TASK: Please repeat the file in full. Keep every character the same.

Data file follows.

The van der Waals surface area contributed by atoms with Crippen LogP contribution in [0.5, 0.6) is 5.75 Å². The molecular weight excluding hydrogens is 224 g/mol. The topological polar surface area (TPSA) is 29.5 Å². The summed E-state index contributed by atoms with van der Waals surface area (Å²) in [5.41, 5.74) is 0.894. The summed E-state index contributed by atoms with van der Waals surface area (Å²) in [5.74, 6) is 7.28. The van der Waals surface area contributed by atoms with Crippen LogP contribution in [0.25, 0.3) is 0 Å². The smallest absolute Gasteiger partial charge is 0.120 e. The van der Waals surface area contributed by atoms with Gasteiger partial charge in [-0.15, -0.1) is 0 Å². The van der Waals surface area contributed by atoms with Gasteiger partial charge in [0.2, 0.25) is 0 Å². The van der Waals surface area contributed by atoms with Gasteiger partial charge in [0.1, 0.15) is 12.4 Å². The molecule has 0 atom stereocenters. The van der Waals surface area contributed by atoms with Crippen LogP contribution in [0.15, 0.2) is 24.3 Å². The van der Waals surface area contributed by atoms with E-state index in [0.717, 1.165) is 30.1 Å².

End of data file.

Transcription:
The van der Waals surface area contributed by atoms with Crippen LogP contribution in [0.5, 0.6) is 5.75 Å². The molecular weight excluding hydrogens is 224 g/mol. The topological polar surface area (TPSA) is 29.5 Å². The summed E-state index contributed by atoms with van der Waals surface area (Å²) in [5.41, 5.74) is 0.894. The summed E-state index contributed by atoms with van der Waals surface area (Å²) in [5.74, 6) is 7.28. The van der Waals surface area contributed by atoms with Crippen LogP contribution in [0.25, 0.3) is 0 Å². The smallest absolute Gasteiger partial charge is 0.120 e. The van der Waals surface area contributed by atoms with Gasteiger partial charge in [-0.15, -0.1) is 0 Å². The van der Waals surface area contributed by atoms with Gasteiger partial charge in [0.2, 0.25) is 0 Å². The van der Waals surface area contributed by atoms with Gasteiger partial charge in [0.1, 0.15) is 12.4 Å². The molecule has 0 atom stereocenters. The van der Waals surface area contributed by atoms with Crippen LogP contribution in [0.15, 0.2) is 24.3 Å². The van der Waals surface area contributed by atoms with E-state index in [0.717, 1.165) is 30.1 Å².